PETALING JAYA: Steps must be taken domestically and externally to secure food supply in Malaysia.
According to an economist, this can be done by modernising the agriculture sector while diversifying sources of food imports.
Sunway University Business School professor of Economics Dr Yeah Kim Leng pointed out that food security is about meeting basic needs rather than economics.
“Next to public health, food security is at the top of the priority list and as such, the supply chain needs to be protected.”
He said risks to food security have become even more pronounced as climate change brings with it extremes in temperatures and natural disasters.
“Compared with extreme weather conditions that can disrupt the food supply chain, the Covid-19 pandemic is not that bad.
“We have to find ways to protect our food supply chain and for the long term, we should start with making the agriculture sector a part of the economic growth plan,” he said.
He added that the domestic agriculture sector could focus on staples such as rice, and rather than just meeting immediate needs, there must be a reserve stock for emergency use.
However, he said Malaysia will still have to import food, as self-sufficiency is not economically possible.
“Given that we cannot rely entirely on domestic sources, we will have to ensure that our food import agreements are binding. At the same time, Malaysia cannot risk relying on just a few countries. In times of crisis, all countries will put their own needs first.”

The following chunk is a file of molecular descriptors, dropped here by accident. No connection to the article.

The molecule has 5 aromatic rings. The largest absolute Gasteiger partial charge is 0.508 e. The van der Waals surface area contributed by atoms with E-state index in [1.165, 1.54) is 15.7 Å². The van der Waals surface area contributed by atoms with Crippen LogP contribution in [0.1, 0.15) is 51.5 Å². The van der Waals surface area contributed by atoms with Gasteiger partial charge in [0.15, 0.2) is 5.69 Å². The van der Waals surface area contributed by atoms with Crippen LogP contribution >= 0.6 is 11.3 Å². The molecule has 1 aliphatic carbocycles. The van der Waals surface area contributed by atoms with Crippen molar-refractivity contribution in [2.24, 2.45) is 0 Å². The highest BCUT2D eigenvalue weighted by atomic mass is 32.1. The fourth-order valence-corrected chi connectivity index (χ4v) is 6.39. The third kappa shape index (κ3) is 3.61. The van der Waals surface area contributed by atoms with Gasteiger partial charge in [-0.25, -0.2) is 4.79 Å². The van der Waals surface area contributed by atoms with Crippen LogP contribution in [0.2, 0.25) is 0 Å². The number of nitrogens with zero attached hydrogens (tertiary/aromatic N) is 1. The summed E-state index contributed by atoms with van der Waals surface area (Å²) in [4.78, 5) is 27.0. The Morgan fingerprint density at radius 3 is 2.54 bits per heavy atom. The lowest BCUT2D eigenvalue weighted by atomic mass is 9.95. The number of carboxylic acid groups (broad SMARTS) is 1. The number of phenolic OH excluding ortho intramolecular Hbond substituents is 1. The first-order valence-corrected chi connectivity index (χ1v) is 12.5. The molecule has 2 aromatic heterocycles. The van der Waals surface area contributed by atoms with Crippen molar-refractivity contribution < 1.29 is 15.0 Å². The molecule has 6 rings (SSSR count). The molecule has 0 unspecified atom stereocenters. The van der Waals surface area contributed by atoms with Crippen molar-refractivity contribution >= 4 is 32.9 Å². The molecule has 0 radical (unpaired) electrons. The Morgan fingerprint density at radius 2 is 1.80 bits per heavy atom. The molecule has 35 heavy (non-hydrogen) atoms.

Yeah said what is crucial is that Malaysia secures a resilient supply chain to protect the nation from changing weather conditions.
“Failure to do so, on the extreme, could lead to starvation.”
Malaysia has depended on food imports for years and last year, the bill came up to a whopping RM55.5 billion, the highest ever.
According to the Statistics Department, Malaysia is highly dependent on imports of mutton (RM879.4 million spent last year), mangoes (RM87.9 million), coconuts (RM266.1 million) and beef (RM2.2 billion). These are imported from Australia, Thailand, India and Indonesia respectively.
As a country dependent on food imports, the security of food supply has been an important topic for years. The risks have risen as a result of the Covid-19 pandemic, and will only worsen with climate change.
Universiti Teknologi Malaysia geostrategist Dr Azmi Hassan said the pandemic has shown how important it is to have food security.
He said at one point during the pandemic, Vietnam stopped exporting rice to Malaysia, causing a problem for the country.
“This has shown us how fragile our supply chain can be in times of difficulties. Food security is important because an insufficient supply of staples can lead to political instability,” he told theSun.
“In the 1970s and early 1980s, we were self-sufficient for rice, but our priorities changed when we started to focus on the manufacturing sector as it provided more jobs and higher profits,” Azmi said.
“We neglected the agricultural sector. We need to give priority to this sector now.”
He added that modernising the agricultural sector is important to ensure food security.
“It will not happen overnight as we cannot simply import technology. We need to develop our own expertise. This means we have to give priority to research in the agricultural sector.”
“The people as well as politicians need to be convinced about the importance of food before we can move forward. We also need to take proactive steps to protect our agriculture land if we want food security.”